Electronic Materials

Electronic materials are used in devices, circuits, memory storage, cables, and other applications. 

Researchers

Polina Anikeeva

Associate Professor in Materials Science and Engineering; Associate Professor in Brain and Cognitive Sciences; McGovern Institute for Brain Research; Associate Director, Research Laboratory of Electronics

Bio; Biomaterials; Biophysics; Biotechnology; Electronic Materials; Magnetic Materials; Materials Chemistry; Implants; Nanotechnology; Photonic Materials

Geoffrey S.D. Beach

Professor of Materials Science and Engineering; Co-director, Materials Research Laboratory (MRL) at MIT

Ceramics; Condensed Matter Physics; Electrochemistry; Electronic Materials; Magnetic Materials; Nanotechnology; Surfaces, Interfaces, and Thin Films; Transport Phenomena

Eugene A. Fitzgerald

Merton C. Flemings-SMA Professor of Materials Science and Engineering; CEO and director of the Singapore-MIT Alliance for Research and Technology

Electronic Materials; Nanotechnology; Semiconductors; Surfaces, Interfaces, and Thin Films

Juejun (JJ) Hu

Associate Professor of Materials Science and Engineering

Electronic Materials; Nanotechnology; Photonic Materials; Semiconductors

Rafael Jaramillo

Assistant Professor of Materials Science and Engineering

Electronic Materials; Nanotechnology; Phase Transformations; Semiconductors; Surfaces, Interfaces, and Thin Films; Transport Phenomena

Jeehwan Kim

Associate Professor of Mechanical Engineering; Associate Professor of Materials Science and Engineering

Electronic Materials; Energy; Manufacturing; Materials Processing; Mechanical Behavior of Materials; Nanotechnology; Nanomechanics; Phase Transformations; Photonic Materials; Semiconductors; Surfaces, Interfaces, and Thin Films; Thermodynamics

James M. LeBeau

John Chipman Associate Professor of Materials Science and Engineering

Ceramics; Electronic Materials; Energy Storage; Nanotechnology; Structural Materials; Surfaces, Interfaces, and Thin Films

Ju Li

Battelle Energy Alliance Professor of Nuclear Science and Engineering and Professor of Materials Science and Engineering

Ceramics; Computational Materials Science; Condensed Matter Physics; Electrochemistry; Electronic Materials; Energy Storage; Environment; Corrosion and Environmental Effects; Manufacturing; Materials Processing; Fracture, Fatigue, and Failure of Materials; Mechanical Behavior of Materials; Metallurgy; Nanotechnology; Nanomechanics; Phase Transformations; Semiconductors; Structural Materials; Composites; Thermodynamics; Transport Phenomena

Caroline A. Ross

Associate Head of the Department of Materials Science and Engineering; Toyota Professor of Materials Science and Engineering

Electronic Materials; Magnetic Materials; Nanotechnology; Polymers; Self Assembly; Surfaces, Interfaces, and Thin Films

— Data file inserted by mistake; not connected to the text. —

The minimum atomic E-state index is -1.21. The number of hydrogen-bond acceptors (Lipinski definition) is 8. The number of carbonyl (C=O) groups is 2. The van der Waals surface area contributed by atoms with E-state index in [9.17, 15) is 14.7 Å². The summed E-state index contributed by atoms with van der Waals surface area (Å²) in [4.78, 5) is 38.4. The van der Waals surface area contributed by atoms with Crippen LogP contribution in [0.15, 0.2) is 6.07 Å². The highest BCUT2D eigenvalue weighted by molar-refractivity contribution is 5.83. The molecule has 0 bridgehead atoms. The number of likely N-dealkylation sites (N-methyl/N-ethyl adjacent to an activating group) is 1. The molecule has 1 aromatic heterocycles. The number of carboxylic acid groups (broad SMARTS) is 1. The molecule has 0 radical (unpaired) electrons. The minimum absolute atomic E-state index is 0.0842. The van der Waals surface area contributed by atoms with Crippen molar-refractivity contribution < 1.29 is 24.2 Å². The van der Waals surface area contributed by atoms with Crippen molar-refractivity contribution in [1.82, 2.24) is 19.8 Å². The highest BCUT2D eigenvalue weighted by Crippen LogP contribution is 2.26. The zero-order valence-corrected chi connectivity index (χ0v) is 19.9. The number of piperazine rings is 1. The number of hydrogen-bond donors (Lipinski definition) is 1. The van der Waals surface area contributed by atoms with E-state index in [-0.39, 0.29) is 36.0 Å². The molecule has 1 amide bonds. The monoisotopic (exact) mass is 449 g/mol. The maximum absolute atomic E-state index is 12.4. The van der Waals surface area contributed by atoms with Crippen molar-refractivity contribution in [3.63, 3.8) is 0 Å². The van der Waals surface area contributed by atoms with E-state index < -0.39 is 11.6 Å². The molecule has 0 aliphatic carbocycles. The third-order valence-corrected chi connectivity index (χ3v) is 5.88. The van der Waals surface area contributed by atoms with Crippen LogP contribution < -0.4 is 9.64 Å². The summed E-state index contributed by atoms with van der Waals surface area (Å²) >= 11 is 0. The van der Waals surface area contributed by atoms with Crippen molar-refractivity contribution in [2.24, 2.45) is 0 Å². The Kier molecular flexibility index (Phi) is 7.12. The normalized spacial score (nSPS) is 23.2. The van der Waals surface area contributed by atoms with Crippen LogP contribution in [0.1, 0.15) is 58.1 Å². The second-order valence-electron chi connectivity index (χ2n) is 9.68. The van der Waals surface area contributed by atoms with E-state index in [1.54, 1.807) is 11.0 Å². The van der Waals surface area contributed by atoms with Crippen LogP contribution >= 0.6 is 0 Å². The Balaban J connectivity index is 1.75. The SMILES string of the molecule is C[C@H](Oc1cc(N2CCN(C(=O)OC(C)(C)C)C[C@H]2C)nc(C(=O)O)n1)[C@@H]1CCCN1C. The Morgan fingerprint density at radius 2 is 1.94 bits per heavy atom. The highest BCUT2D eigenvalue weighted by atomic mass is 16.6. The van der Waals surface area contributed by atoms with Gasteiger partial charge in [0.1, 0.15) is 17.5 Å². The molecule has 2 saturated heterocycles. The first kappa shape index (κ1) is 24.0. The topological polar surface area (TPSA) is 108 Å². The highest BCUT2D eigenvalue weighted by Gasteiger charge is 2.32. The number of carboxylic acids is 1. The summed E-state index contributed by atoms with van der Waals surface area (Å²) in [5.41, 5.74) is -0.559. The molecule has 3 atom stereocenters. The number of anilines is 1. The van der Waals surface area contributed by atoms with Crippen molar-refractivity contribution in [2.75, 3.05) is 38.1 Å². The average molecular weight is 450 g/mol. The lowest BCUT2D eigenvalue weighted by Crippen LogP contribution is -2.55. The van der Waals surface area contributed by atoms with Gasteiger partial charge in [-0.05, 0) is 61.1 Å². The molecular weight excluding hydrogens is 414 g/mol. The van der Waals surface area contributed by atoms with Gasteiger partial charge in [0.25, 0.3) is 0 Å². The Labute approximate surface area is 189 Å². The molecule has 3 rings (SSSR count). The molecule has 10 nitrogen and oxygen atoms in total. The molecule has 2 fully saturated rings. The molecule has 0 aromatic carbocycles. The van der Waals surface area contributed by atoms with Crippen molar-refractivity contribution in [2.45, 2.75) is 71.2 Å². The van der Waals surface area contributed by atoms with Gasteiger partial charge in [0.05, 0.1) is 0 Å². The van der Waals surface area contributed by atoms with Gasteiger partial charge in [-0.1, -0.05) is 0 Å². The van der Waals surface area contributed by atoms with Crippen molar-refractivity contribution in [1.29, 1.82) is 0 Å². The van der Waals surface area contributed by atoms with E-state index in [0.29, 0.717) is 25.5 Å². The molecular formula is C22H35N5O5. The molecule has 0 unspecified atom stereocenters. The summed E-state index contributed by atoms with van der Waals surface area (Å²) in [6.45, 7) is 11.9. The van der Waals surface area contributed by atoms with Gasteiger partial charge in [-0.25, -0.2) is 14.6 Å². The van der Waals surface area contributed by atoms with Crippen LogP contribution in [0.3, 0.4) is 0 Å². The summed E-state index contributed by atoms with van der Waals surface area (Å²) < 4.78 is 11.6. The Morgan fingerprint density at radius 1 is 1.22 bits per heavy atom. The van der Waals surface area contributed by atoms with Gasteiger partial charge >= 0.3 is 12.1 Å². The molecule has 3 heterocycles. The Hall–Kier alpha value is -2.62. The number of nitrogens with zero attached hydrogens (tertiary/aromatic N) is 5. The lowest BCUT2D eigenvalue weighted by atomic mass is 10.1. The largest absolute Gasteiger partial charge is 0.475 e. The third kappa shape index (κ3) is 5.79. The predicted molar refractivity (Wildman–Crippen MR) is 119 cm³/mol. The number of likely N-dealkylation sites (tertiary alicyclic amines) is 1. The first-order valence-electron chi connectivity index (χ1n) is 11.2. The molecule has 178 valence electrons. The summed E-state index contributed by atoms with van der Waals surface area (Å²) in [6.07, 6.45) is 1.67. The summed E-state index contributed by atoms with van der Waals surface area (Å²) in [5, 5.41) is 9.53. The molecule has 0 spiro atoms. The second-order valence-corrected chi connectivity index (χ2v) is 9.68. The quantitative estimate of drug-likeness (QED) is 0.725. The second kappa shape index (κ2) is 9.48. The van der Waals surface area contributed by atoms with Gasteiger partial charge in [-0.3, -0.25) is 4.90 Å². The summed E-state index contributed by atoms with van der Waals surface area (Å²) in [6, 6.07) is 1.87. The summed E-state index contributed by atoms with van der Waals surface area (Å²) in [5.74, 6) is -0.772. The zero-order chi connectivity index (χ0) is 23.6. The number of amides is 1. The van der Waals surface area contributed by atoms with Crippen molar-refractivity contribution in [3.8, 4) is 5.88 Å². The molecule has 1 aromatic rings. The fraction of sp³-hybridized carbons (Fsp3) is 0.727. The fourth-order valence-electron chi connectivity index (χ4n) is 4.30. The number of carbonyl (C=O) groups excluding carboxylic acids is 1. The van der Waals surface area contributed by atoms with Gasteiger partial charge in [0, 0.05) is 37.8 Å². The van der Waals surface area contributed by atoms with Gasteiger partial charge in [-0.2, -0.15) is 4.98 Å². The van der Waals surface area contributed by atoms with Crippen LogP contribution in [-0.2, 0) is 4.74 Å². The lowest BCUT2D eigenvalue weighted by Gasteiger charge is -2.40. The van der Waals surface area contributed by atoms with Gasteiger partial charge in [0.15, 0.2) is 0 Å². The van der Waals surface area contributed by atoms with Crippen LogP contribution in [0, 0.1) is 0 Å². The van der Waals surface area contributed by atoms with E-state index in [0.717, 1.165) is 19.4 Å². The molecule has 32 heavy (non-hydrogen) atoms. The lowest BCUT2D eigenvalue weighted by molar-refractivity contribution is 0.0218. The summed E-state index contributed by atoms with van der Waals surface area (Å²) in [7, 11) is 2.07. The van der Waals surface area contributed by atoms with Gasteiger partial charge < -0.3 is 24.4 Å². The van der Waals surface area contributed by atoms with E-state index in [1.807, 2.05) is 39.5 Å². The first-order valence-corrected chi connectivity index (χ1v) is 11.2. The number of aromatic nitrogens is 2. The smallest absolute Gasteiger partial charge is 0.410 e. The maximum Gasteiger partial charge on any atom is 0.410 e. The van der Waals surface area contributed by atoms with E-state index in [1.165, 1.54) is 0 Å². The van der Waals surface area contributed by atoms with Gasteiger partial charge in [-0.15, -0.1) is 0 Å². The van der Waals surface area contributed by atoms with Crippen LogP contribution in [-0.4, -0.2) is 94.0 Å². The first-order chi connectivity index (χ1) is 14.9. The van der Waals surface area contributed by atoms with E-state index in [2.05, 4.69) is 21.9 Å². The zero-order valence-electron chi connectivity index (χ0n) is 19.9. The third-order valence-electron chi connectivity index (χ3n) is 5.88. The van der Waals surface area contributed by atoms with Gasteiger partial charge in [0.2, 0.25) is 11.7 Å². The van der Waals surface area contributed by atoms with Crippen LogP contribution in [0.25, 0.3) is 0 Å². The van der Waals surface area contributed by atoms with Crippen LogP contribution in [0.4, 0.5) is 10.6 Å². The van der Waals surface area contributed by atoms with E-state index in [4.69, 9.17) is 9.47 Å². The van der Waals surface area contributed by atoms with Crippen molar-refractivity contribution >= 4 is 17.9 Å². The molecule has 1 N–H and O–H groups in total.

Jennifer L. M. Rupp

Thomas Lord Associate Professor of Materials Science and Engineering

Ceramics; Electrochemistry; Electronic Materials; Energy; Energy Storage; Materials Processing; Nanotechnology; Surfaces, Interfaces, and Thin Films; Transport Phenomena

Carl V. Thompson

Stavros Salapatas Professor of Materials Science and Engineering; Director, Materials Research Laboratory (MRL) at MIT

Electrochemistry; Electronic Materials; Energy Storage; Mechanical Behavior of Materials; MEMS (Micro-Electro-Mechanical Systems); Nanotechnology; Surfaces, Interfaces, and Thin Films

Harry L. Tuller

R.P. Simmons Professor of Ceramics and Electronic Materials

Ceramics; Electrochemistry; Electronic Materials; Energy; Environment; Materials Processing; Materials Chemistry; MEMS (Micro-Electro-Mechanical Systems); Nanotechnology; Photonic Materials; Semiconductors; Surfaces, Interfaces, and Thin Films; Thermodynamics; Transport Phenomena

News

A powerful new battery could give us electric planes that don’t pollute

Brightly colored molecular models line two walls of Yet-Ming Chiang’s office at MIT. Chiang, a materials science professor and serial battery entrepreneur, has spent much of his career studying how slightly different arrangements of those sticks and spheres add up to radically different outcomes…  

Controllable Spintronics

A new approach to controlling magnetism in a microchip could open the doors to memory, computing, and sensing devices that consume drastically less power than existing versions. The approach could also overcome some of the inherent physical limitations that have been slowing progress in this…  

Transparent Graphene

The vast majority of computing devices today are made from silicon, the second most abundant element on Earth, after oxygen. Silicon can be found in various forms in rocks, clay, sand, and soil. And while it is not the best semiconducting material that exists on the planet, it is by far the most…